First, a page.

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A Layman’s Guide to Project Scorpio: Everything you need to know

A Layman's Guide to Project Scorpio: Everything you need to know

Project Scorpio, Microsoft’s latest entry for the games console market, was originally announced at E3 2016, but it has recently received a lot of attention thanks to multiple reveals about the console. Eurogamer’s Digital Foundry had an exclusive conversation with Microsoft to discuss many of the console’s key features, spreading the word to eager fans all over the globe.

Latest sale numbers show that Microsoft’s Xbox One is lagging behind Sony in the “console wars,” with Sony shipping roughly twice as many PlayStation 4’s in the recent past and the PS4 Pro offering a new option to gamers looking to upgrade to 4K. With Sony holding a firm lead, Microsoft is looking to establish itself as the technological leader, offering customers the most powerful console ever made, and positioning itself for what many to believe an inevitable shift toward 4K content, in much the same way that HD surpassed SD.

Between now and the console’s eventual release, we can expect to hear new information regarding Scorpio’s features fairly regularly, but until everything is known we have complied a layman’s guide to Project Scorpio featuring everything we know so far.

Xbox Project Scorpio Release Date

Though no official date has been set, Project Scorpio has a tentative “Holiday 2017” release window, with December having been specifically mentioned. That’s no surprise given the all-important holiday shopping season.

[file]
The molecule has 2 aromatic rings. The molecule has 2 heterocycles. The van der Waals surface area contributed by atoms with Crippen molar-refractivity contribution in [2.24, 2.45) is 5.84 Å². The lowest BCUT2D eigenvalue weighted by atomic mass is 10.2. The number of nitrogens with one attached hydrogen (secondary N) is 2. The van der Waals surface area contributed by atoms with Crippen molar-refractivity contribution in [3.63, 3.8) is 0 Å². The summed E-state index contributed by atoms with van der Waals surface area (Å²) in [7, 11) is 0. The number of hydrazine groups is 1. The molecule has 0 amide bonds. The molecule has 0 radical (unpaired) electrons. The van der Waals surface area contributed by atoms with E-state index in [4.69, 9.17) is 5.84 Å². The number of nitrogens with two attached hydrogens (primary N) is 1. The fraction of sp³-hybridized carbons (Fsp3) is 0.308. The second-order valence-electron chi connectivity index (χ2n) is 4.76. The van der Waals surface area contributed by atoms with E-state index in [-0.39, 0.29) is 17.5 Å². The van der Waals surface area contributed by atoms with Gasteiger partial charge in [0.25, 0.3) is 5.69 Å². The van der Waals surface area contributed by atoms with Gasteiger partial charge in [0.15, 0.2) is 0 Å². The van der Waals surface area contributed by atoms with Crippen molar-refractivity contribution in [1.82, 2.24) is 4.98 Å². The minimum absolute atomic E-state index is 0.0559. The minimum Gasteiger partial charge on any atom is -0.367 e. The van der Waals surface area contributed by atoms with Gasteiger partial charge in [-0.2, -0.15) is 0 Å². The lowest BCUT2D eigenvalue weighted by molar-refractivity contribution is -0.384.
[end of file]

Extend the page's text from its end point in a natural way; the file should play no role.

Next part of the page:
That release window would also put Scorpio’s release at almost exactly four years after the release of the Xbox One, and a full year after the release of Sony’s slightly less powerful (but currently the most powerful system by a huge margin) PS4 Pro.


Whether you are a gaming veteran with a tech background or a layman, Microsoft wants you to know that the Project Scorpio console is going to be powerful. Very powerful. It will be the most advanced gaming console on the market when it is released. As demonstrated on the official Xbox website, Project Scorpio possesses the following hardware specs:

  • 6 Terraflops of GPU
  • 3 GHz Custom CPU
  • 1TB HDD Storage
  • 12 GB GDDR5 Memory
  • 326 GB/s Memory Bandwith
  • HDR Games & Entertainment
  • 4K UHD Blu-ray/DVD
  • Vapor Chamber
  • Centrifugal Fan
  • Utilization of the Hovis Method

Although we’ve yet to see an in-depth analysis of the technology, the sum of these parts will make for the most powerful game console ever created. To be fair, pretty much every new console is the “most powerful console on the market” when it is released (with the exception of Nintendo’s systems, which have a different philosophy), but Microsoft is looking to put out a system that will stand above the competition.

Project Scorpio will allow games to run 4K graphics on a far more powerful system than current Xbox users are used to. In addition, thanks to the inbuilt Vapor Chamber and Centrifugal Fans, the machine will be able to manage heat production exceptionally well, keeping cool over extended periods of use, protecting your investment from the many dangers of overheating and hopefully avoiding a repeat of the infamous “red ring of death.”

But best of all, despite its technical sophistication, the system will still play Xbox One games, along with certified backwords compatible Xbox 360 games.